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Trump issues first-ever veto over rejection of national emergency declaration

Trump to issue first veto
Trump expected to issue first veto over border emergency 02:15

President Trump signed the first veto of his administration Friday, rejecting a measure that would have blocked his declaration of a national emergency at the southern border. 

"Congress has the freedom to pass this resolution, and I have the duty to veto it," Mr. Trump said, adding that GOP voters were "overwhelmingly" against the resolution. He asserted that the border crisis was worsening the drug crisis in the U.S., though most drugs brought to the U.S. are smuggled through legal points of entry.

Mr. Trump had declared the national emergency in February, in order to unilaterally obtain funds to build a border wall, bypassing  congressional approval. 

Before signing the veto, he repeated his warnings of an "invasion" of illegal immigrants and a detention system that is "bursting at the seam." He said the Democrat-sponsored resolution that would have blocked the national emergency "threatens" American security, and he called it a "reckless resolution." The resolution passed the Senate on Thursday and the House last week.

"It is definitely a national emergency. Rarely have we had such a national emergency," Mr. Trump said about the situation at the border. He thanked the "wonderful, strong" Republicans who voted against the resolution, saying that they were "very courageous" in doing so.

"I'm very proud to veto it," Mr. Trump said about the resolution, asserting that he had the power to call a national emergency under the National Emergencies Act of 1976. He said that his veto would strengthen American security. Also present in the room was Attorney General William Barr, who backed up Mr. Trump's assertion of authority. "Your declaration is clearly authorized," he said, arguing that the humanitarian and security crisis at the border is "exactly" the kind of emergency presidents are permitted to declare. 

"People hate the word 'invasion,' but that's what it is," Mr. Trump said about the influx of immigrants at the southern border. He spoke just hours after an act of terrorism in New Zealand, a mass shooting that targeted Muslims at mosques and resulted in the deaths of 49 people. A suspect in the shooting had written a white supremacist manifesto referencing "white genocide" driven by "mass immigration" and accusing Muslims of invading the country.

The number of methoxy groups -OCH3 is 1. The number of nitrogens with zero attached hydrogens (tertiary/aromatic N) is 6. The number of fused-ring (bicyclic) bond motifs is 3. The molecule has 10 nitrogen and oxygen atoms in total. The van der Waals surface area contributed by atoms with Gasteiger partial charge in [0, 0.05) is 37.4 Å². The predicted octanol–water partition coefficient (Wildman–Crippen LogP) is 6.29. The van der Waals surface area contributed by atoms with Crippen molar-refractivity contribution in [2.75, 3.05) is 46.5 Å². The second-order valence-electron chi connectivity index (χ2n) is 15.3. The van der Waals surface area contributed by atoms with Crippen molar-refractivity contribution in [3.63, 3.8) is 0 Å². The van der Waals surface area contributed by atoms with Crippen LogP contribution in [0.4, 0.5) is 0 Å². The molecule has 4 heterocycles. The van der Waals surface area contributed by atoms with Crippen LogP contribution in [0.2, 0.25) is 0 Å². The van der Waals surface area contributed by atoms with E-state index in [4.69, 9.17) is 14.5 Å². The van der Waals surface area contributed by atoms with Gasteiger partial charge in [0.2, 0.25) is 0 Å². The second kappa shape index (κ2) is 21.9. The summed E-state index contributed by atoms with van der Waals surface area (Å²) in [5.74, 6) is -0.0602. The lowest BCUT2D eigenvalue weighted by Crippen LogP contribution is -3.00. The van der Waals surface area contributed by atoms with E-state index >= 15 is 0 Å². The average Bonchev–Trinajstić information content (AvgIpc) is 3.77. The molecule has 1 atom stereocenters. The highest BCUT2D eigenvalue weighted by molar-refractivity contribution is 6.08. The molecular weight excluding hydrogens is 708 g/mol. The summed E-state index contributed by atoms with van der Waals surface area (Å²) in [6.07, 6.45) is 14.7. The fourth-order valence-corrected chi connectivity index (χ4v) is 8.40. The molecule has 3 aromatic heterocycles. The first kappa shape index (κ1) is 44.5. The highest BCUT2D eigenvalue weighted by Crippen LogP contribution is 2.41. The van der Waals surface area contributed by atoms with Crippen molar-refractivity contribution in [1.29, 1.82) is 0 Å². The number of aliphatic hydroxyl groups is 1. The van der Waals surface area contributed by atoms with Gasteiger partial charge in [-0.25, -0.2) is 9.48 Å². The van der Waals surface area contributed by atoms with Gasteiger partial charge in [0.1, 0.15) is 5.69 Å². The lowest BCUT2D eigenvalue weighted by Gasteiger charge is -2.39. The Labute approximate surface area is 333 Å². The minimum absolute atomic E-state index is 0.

Mr. Trump also addressed the shooting in New Zealand, saying that he had spoken to Prime Minister Jacinda Ardern to offer his condolences and offer U.S. assistance.

"These places of worship turned into scenes of horrible killing," Mr. Trump said, adding that the country was "100 percent" with the people of New Zealand. "Our hearts are with them."

Mr. Trump said that he did not see a rise in white nationalism across the world, saying that it was "a small group of people" who perpetrated these attacks. He added that he did not see the manifesto.

Twelve Republicans broke with Mr. Trump to vote for the resolution to block his national emergency. Mr. Trump wasted no time countering, tweeting soon after, "VETO!"

It is not believed there are enough votes to override the president's veto, which would require a two-thirds majority in both chambers. 

On Friday, the president was surrounded by parents of children killed by immigrants in the country illegally, members of his cabinet, Customs and Border Protection agents and other law enforcement officers.

After the Thursday vote, Mr. Trump tweeted, "I look forward to VETOING the just passed Democrat inspired Resolution which would OPEN BORDERS while increasing Crime, Drugs, and Trafficking in our Country. I thank all of the Strong Republicans who voted to support Border Security and our desperately needed WALL!"

But that doesn't mean this is over for Republicans. Sen. Lindsey Graham, of South Carolina, said votes against the president wouldn't be forgotten. Last month, before the president declared a national emergency at the border, Graham warned Republicans to stand behind the commander-in-chief. 

"To every Republican, if you don't stand behind this president, we're not going to stand behind you, when it comes to the wall," Graham said in a speech in South Carolina. "This is the defining moment of his presidency. It's not just about a wall, it's about him being treated different than every other president."

The Republicans who voted for the resolution were: Sen. Lamar Alexander of Tennessee.; Sen. Roy Blunt of Missouri; Sen. Susan Collins of Maine; Sen. Mike Lee of Utah; Sen. Jerry Moran of Kansas; Sen. Lisa Murkowski of Alaska; Sen. Rand Paul of Kentucky; Sen. Rob Portman of Ohio; Sen. Mitt Romney of Utah; Sen. Marco Rubio of Florida; Sen. Pat Toomey of Pennsylvania; and Sen. Roger Wicker of Mississippi. 

The House will vote to override Mr. Trump's veto, two House leadership aides tell CBS News' Rebecca Kaplan. That vote is likely to happen on March 26. 

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